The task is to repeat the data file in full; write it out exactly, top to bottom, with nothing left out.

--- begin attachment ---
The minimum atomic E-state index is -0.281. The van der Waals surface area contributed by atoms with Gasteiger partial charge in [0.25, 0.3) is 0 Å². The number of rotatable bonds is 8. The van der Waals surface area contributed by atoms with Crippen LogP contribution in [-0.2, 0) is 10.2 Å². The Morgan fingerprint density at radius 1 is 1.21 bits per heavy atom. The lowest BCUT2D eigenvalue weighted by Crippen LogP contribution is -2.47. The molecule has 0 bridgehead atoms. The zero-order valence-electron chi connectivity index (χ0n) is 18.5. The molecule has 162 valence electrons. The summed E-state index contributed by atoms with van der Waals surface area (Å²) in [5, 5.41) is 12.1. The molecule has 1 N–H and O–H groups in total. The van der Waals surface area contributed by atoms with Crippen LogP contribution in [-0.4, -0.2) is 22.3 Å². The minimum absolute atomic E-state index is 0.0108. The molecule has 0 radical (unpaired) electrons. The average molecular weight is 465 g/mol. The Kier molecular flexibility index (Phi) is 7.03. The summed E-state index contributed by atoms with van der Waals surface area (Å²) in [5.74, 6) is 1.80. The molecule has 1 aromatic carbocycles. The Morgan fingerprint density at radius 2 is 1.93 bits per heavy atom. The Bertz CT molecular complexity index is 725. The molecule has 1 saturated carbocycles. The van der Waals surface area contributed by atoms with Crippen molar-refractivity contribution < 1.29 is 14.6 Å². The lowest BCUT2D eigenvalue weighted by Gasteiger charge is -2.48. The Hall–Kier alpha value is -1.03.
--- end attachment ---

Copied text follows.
The minimum atomic E-state index is -0.281. The van der Waals surface area contributed by atoms with Gasteiger partial charge in [0.25, 0.3) is 0 Å². The number of rotatable bonds is 8. The van der Waals surface area contributed by atoms with Crippen LogP contribution in [-0.2, 0) is 10.2 Å². The Morgan fingerprint density at radius 1 is 1.21 bits per heavy atom. The lowest BCUT2D eigenvalue weighted by Crippen LogP contribution is -2.47. The molecule has 0 bridgehead atoms. The zero-order valence-electron chi connectivity index (χ0n) is 18.5. The molecule has 162 valence electrons. The summed E-state index contributed by atoms with van der Waals surface area (Å²) in [5, 5.41) is 12.1. The molecule has 1 N–H and O–H groups in total. The van der Waals surface area contributed by atoms with Crippen LogP contribution in [-0.4, -0.2) is 22.3 Å². The minimum absolute atomic E-state index is 0.0108. The molecule has 0 radical (unpaired) electrons. The average molecular weight is 465 g/mol. The Kier molecular flexibility index (Phi) is 7.03. The summed E-state index contributed by atoms with van der Waals surface area (Å²) in [5.74, 6) is 1.80. The molecule has 1 aromatic carbocycles. The Morgan fingerprint density at radius 2 is 1.93 bits per heavy atom. The Bertz CT molecular complexity index is 725. The molecule has 1 saturated carbocycles. The van der Waals surface area contributed by atoms with Crippen molar-refractivity contribution < 1.29 is 14.6 Å². The lowest BCUT2D eigenvalue weighted by Gasteiger charge is -2.48. The Hall–Kier alpha value is -1.03.